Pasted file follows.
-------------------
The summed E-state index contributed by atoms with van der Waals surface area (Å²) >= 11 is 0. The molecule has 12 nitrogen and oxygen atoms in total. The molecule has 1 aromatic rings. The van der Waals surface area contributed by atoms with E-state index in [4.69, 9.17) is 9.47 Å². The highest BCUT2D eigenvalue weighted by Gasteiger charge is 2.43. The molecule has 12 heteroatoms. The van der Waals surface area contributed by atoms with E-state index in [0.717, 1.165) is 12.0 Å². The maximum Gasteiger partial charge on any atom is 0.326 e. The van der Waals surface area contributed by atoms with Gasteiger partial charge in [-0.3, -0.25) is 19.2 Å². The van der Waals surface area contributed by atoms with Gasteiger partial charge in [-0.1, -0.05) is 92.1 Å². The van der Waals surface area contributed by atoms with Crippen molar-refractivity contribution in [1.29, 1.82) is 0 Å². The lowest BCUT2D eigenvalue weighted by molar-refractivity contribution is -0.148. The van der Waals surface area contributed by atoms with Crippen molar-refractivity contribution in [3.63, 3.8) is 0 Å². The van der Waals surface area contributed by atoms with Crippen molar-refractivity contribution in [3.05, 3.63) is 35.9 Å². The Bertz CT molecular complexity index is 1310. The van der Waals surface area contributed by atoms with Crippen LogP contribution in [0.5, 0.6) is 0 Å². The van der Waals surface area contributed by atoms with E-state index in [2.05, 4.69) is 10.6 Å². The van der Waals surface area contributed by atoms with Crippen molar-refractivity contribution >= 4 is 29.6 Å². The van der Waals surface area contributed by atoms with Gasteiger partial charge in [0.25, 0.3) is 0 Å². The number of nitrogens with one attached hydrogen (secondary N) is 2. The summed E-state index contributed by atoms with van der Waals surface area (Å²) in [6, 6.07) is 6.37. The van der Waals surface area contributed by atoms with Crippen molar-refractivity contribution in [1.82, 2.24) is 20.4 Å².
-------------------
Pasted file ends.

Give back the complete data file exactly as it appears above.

The summed E-state index contributed by atoms with van der Waals surface area (Å²) >= 11 is 0. The molecule has 12 nitrogen and oxygen atoms in total. The molecule has 1 aromatic rings. The van der Waals surface area contributed by atoms with E-state index in [4.69, 9.17) is 9.47 Å². The highest BCUT2D eigenvalue weighted by Gasteiger charge is 2.43. The molecule has 12 heteroatoms. The van der Waals surface area contributed by atoms with E-state index in [0.717, 1.165) is 12.0 Å². The maximum Gasteiger partial charge on any atom is 0.326 e. The van der Waals surface area contributed by atoms with Gasteiger partial charge in [-0.3, -0.25) is 19.2 Å². The van der Waals surface area contributed by atoms with Gasteiger partial charge in [-0.1, -0.05) is 92.1 Å². The van der Waals surface area contributed by atoms with Crippen molar-refractivity contribution in [1.29, 1.82) is 0 Å². The lowest BCUT2D eigenvalue weighted by molar-refractivity contribution is -0.148. The van der Waals surface area contributed by atoms with Crippen molar-refractivity contribution in [3.63, 3.8) is 0 Å². The van der Waals surface area contributed by atoms with Crippen molar-refractivity contribution in [3.05, 3.63) is 35.9 Å². The Bertz CT molecular complexity index is 1310. The van der Waals surface area contributed by atoms with Crippen LogP contribution in [0.5, 0.6) is 0 Å². The van der Waals surface area contributed by atoms with E-state index in [2.05, 4.69) is 10.6 Å². The van der Waals surface area contributed by atoms with Crippen molar-refractivity contribution >= 4 is 29.6 Å². The van der Waals surface area contributed by atoms with Gasteiger partial charge in [0.25, 0.3) is 0 Å². The number of nitrogens with one attached hydrogen (secondary N) is 2. The summed E-state index contributed by atoms with van der Waals surface area (Å²) in [6, 6.07) is 6.37. The van der Waals surface area contributed by atoms with Crippen molar-refractivity contribution in [1.82, 2.24) is 20.4 Å².